Jesse Plemons first made his bones on “Friday Night Lights” as the bighearted, slightly hapless teenager Landry. He was such a natural that his next notable role, as the amiable psychopath Todd in “Breaking Bad,” was a disturbing surprise to fans.
“I feel like there’s very little in between for me,” the actor says, sitting in the Netflix offices in Hollywood. “They’re either wholesome, all-American nice guys or twisted, sociopath murderers.” He considers Ed, in “Fargo’s” second season, as one of the former, despite some questionable actions. “He was without a doubt slightly brainwashed by love, but he had fully absorbed the idea of the American dream, at all costs.” Plemons was nominated for an Emmy for “Fargo,” as was his costar and now-fiancée, Kirsten Dunst. (Their son Ennis was born in May.)
With his star turn as Robert Daly in “USS Callister,” the first episode of Season 4 of the Netflix anthology series “Black Mirror,” Plemons goes where even he hasn’t gone before. “Callister” revolves around a gaming genius who gets no respect at the company he co-founded. He takes it out on digital copies of his colleagues in a private sci-fi video game inspired by his favorite show, “Star Fleet,” a clear homage to “Star Trek.” Capt. Daly reigns over his crew with ceaseless cruelty and a terrific William Shatner impression. The episode was nominated for four Emmys, including one for Plemons as the captain in his own head.
Let’s talk about that voice. Had you watched “Star Trek” before?
No, I was never really into sci-fi. So I went down a rabbit hole and probably watched every moment of Shatner and “Star Trek.” I found myself surprised to just enjoy the theatrics and the stakes of it, hearing that he was a Shakespearean trained actor, and seeing that he obviously approached that show as if it were as holy as Shakespeare. I can’t think of many things that were as fun to play around with. My favorite YouTube video that I came across was his reading of “Rocket Man.”
Yes! When we leave here, you need to look that up. I’m now obsessed with William Shatner.
You also assumed some of his physicality.
Well, I’ll tell you one other tidbit. There’s no genitalia in “Space Fleet,” so all of us, well all of the men, were wearing these very tight, um, bulge removers. And we were trying to do what we could to differentiate between Capt. Daly and real Daly, so I was wearing this girdle as well, which definitely helped with my posture.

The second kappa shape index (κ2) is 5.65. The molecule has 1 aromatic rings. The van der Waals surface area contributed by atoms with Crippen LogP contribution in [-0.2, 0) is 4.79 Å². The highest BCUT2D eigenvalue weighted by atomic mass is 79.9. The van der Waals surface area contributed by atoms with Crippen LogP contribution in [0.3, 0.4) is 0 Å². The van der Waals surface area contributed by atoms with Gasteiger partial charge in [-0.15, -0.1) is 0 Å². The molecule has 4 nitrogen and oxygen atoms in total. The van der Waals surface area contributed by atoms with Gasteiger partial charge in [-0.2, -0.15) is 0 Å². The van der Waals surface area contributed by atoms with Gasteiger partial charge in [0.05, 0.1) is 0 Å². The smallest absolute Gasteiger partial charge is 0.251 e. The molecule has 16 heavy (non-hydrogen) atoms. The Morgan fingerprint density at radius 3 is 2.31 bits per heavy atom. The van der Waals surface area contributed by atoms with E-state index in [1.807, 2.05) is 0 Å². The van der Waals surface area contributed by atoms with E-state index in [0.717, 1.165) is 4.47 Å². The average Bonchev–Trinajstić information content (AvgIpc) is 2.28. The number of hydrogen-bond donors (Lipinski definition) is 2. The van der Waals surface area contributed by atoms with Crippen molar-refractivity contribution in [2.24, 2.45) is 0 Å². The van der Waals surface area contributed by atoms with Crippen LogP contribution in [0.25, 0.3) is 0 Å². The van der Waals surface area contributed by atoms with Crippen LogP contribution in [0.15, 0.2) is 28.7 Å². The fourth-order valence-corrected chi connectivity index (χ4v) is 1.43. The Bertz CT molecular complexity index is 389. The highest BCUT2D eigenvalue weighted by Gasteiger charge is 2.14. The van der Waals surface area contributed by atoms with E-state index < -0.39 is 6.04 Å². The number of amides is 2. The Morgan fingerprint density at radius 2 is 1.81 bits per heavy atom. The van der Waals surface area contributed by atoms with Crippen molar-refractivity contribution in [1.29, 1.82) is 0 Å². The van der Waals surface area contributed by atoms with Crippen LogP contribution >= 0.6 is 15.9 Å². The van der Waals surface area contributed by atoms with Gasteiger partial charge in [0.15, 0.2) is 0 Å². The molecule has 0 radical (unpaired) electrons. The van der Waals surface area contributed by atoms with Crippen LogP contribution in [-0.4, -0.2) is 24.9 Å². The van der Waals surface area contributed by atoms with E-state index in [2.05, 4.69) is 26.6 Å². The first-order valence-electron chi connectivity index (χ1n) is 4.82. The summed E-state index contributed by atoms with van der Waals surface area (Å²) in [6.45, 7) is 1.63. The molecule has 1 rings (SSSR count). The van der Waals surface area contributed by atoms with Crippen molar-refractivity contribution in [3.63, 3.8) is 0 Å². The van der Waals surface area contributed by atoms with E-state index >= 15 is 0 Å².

How did you create real Daly?
We shot most of the “Space Fleet” scenes first, and that type of character was something that I really hadn’t quite had the chance to play before, and it was so much fun. Two weeks later, when I got to the hair and makeup for real Daly, it was a serious comedown. The first day, we shot the majority of sequences in his apartment and the sequence when we first see him walking through the office, and everyone either makes fun of him or overlooks him; there was something about that day where it changed.
I think that’s the great thing about all “Black Mirror” episodes — it really leaves you with this feeling of not knowing how to feel. Because in a lot of ways I can imagine and try to understand what that feels like, to be overlooked, and there’s a part of me that’s like, thank God he had this game, because if not he might have been living these fantasies out in the real world. Really, he just needed to talk to someone.
Had you watched “Black Mirror” before signing on?
No, I read the first scene of “USS Callister” before I watched the show, and was really confused. It was not what people had told me the show was — it seemed just like a knockoff of “Star Trek.” So I put it down and watched a few episodes and thought, holy … this is all of my worst nightmares.
Sign me up!
Yeah, I’m in! I picked it back up and got to the second scene and was immediately in. It’s one of the strangest opportunities I’ve ever had. I’m always excited about something totally unique and fresh.
This is a funnier episode than most of “Black Mirror’s”; the humor and horror are welded together.
There’s so much that can happen in one scene: it can be lighthearted and funny, and then in the next beat something turns and it’s very dark.
Why are you mustachioed right now?
Another bad guy. I’m playing an evil prince in the Disney movie “Jungle Cruise.”
Now that you’re a father, how do you juggle work and family?
It’s definitely tricky to take the first step back in. But at the same time it also kind of simplifies things, in the way that it forces you to deal with what’s in front of you in the moment, which is good. Obviously, it makes leaving much more difficult. But I’m very lucky.